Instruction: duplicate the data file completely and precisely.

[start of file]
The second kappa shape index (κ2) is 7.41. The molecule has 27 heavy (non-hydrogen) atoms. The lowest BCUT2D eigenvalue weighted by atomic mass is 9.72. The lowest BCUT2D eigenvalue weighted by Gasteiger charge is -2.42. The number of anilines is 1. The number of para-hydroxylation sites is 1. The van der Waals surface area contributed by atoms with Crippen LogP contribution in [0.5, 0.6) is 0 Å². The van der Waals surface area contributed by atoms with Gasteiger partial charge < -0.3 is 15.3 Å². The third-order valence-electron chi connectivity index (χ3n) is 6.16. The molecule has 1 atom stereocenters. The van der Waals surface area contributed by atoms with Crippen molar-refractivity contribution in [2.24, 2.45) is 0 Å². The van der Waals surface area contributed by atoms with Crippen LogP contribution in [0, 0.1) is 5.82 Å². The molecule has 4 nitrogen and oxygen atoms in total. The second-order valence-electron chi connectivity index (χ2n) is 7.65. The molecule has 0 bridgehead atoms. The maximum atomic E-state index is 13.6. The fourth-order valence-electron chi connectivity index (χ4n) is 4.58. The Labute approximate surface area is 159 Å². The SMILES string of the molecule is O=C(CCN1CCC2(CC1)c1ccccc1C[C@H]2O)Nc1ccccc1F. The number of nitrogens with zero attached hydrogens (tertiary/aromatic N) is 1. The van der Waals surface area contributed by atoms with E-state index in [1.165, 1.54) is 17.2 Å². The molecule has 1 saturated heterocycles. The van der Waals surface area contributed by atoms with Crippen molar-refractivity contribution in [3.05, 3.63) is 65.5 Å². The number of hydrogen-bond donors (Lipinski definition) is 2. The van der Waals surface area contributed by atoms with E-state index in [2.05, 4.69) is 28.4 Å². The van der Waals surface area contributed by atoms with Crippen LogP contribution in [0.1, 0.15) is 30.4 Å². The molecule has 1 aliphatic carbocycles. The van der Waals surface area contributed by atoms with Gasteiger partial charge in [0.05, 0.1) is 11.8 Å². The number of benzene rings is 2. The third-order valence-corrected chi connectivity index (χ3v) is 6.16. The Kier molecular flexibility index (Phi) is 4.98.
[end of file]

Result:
The second kappa shape index (κ2) is 7.41. The molecule has 27 heavy (non-hydrogen) atoms. The lowest BCUT2D eigenvalue weighted by atomic mass is 9.72. The lowest BCUT2D eigenvalue weighted by Gasteiger charge is -2.42. The number of anilines is 1. The number of para-hydroxylation sites is 1. The van der Waals surface area contributed by atoms with Crippen LogP contribution in [0.5, 0.6) is 0 Å². The van der Waals surface area contributed by atoms with Gasteiger partial charge < -0.3 is 15.3 Å². The third-order valence-electron chi connectivity index (χ3n) is 6.16. The molecule has 1 atom stereocenters. The van der Waals surface area contributed by atoms with Crippen molar-refractivity contribution in [2.24, 2.45) is 0 Å². The van der Waals surface area contributed by atoms with Crippen LogP contribution in [0, 0.1) is 5.82 Å². The molecule has 4 nitrogen and oxygen atoms in total. The second-order valence-electron chi connectivity index (χ2n) is 7.65. The molecule has 0 bridgehead atoms. The maximum atomic E-state index is 13.6. The fourth-order valence-electron chi connectivity index (χ4n) is 4.58. The Labute approximate surface area is 159 Å². The SMILES string of the molecule is O=C(CCN1CCC2(CC1)c1ccccc1C[C@H]2O)Nc1ccccc1F. The number of nitrogens with zero attached hydrogens (tertiary/aromatic N) is 1. The van der Waals surface area contributed by atoms with E-state index in [1.165, 1.54) is 17.2 Å². The molecule has 1 saturated heterocycles. The van der Waals surface area contributed by atoms with Crippen molar-refractivity contribution in [3.05, 3.63) is 65.5 Å². The number of hydrogen-bond donors (Lipinski definition) is 2. The van der Waals surface area contributed by atoms with E-state index in [2.05, 4.69) is 28.4 Å². The van der Waals surface area contributed by atoms with Crippen LogP contribution in [0.1, 0.15) is 30.4 Å². The molecule has 1 aliphatic carbocycles. The van der Waals surface area contributed by atoms with Gasteiger partial charge in [0.05, 0.1) is 11.8 Å². The number of benzene rings is 2. The third-order valence-corrected chi connectivity index (χ3v) is 6.16. The Kier molecular flexibility index (Phi) is 4.98.